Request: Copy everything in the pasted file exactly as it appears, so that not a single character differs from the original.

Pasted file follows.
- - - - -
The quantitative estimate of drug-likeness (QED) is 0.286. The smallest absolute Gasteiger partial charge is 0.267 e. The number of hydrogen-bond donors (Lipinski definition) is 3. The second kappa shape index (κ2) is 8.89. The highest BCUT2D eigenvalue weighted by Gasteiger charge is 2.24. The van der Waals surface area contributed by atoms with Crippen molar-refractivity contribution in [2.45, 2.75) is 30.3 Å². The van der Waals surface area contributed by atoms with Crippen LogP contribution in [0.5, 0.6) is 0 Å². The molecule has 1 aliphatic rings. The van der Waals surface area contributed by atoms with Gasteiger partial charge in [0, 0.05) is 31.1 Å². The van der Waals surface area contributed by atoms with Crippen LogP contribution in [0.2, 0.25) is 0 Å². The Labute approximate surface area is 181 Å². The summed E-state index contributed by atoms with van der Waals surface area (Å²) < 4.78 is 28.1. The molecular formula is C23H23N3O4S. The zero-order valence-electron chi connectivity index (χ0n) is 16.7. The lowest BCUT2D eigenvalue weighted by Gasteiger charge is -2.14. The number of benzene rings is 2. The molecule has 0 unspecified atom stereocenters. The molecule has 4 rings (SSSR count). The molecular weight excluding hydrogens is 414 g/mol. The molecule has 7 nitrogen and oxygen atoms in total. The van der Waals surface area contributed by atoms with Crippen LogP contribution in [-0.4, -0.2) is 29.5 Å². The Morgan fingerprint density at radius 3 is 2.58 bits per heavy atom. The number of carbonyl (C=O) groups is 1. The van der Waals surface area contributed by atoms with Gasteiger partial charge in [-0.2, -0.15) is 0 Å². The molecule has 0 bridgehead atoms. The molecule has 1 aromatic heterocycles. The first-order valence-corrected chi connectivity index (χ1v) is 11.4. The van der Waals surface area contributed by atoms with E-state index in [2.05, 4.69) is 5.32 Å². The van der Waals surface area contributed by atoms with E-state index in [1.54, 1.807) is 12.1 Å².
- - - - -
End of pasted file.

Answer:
The quantitative estimate of drug-likeness (QED) is 0.286. The smallest absolute Gasteiger partial charge is 0.267 e. The number of hydrogen-bond donors (Lipinski definition) is 3. The second kappa shape index (κ2) is 8.89. The highest BCUT2D eigenvalue weighted by Gasteiger charge is 2.24. The van der Waals surface area contributed by atoms with Crippen molar-refractivity contribution in [2.45, 2.75) is 30.3 Å². The van der Waals surface area contributed by atoms with Crippen LogP contribution in [0.5, 0.6) is 0 Å². The molecule has 1 aliphatic rings. The van der Waals surface area contributed by atoms with Gasteiger partial charge in [0, 0.05) is 31.1 Å². The van der Waals surface area contributed by atoms with Crippen LogP contribution in [0.2, 0.25) is 0 Å². The Labute approximate surface area is 181 Å². The summed E-state index contributed by atoms with van der Waals surface area (Å²) < 4.78 is 28.1. The molecular formula is C23H23N3O4S. The zero-order valence-electron chi connectivity index (χ0n) is 16.7. The lowest BCUT2D eigenvalue weighted by Gasteiger charge is -2.14. The number of benzene rings is 2. The molecule has 0 unspecified atom stereocenters. The molecule has 4 rings (SSSR count). The molecular weight excluding hydrogens is 414 g/mol. The molecule has 7 nitrogen and oxygen atoms in total. The van der Waals surface area contributed by atoms with Crippen LogP contribution in [-0.4, -0.2) is 29.5 Å². The Morgan fingerprint density at radius 3 is 2.58 bits per heavy atom. The number of carbonyl (C=O) groups is 1. The van der Waals surface area contributed by atoms with Gasteiger partial charge in [-0.2, -0.15) is 0 Å². The molecule has 0 bridgehead atoms. The molecule has 1 aromatic heterocycles. The first-order valence-corrected chi connectivity index (χ1v) is 11.4. The van der Waals surface area contributed by atoms with E-state index in [2.05, 4.69) is 5.32 Å². The van der Waals surface area contributed by atoms with E-state index in [1.54, 1.807) is 12.1 Å².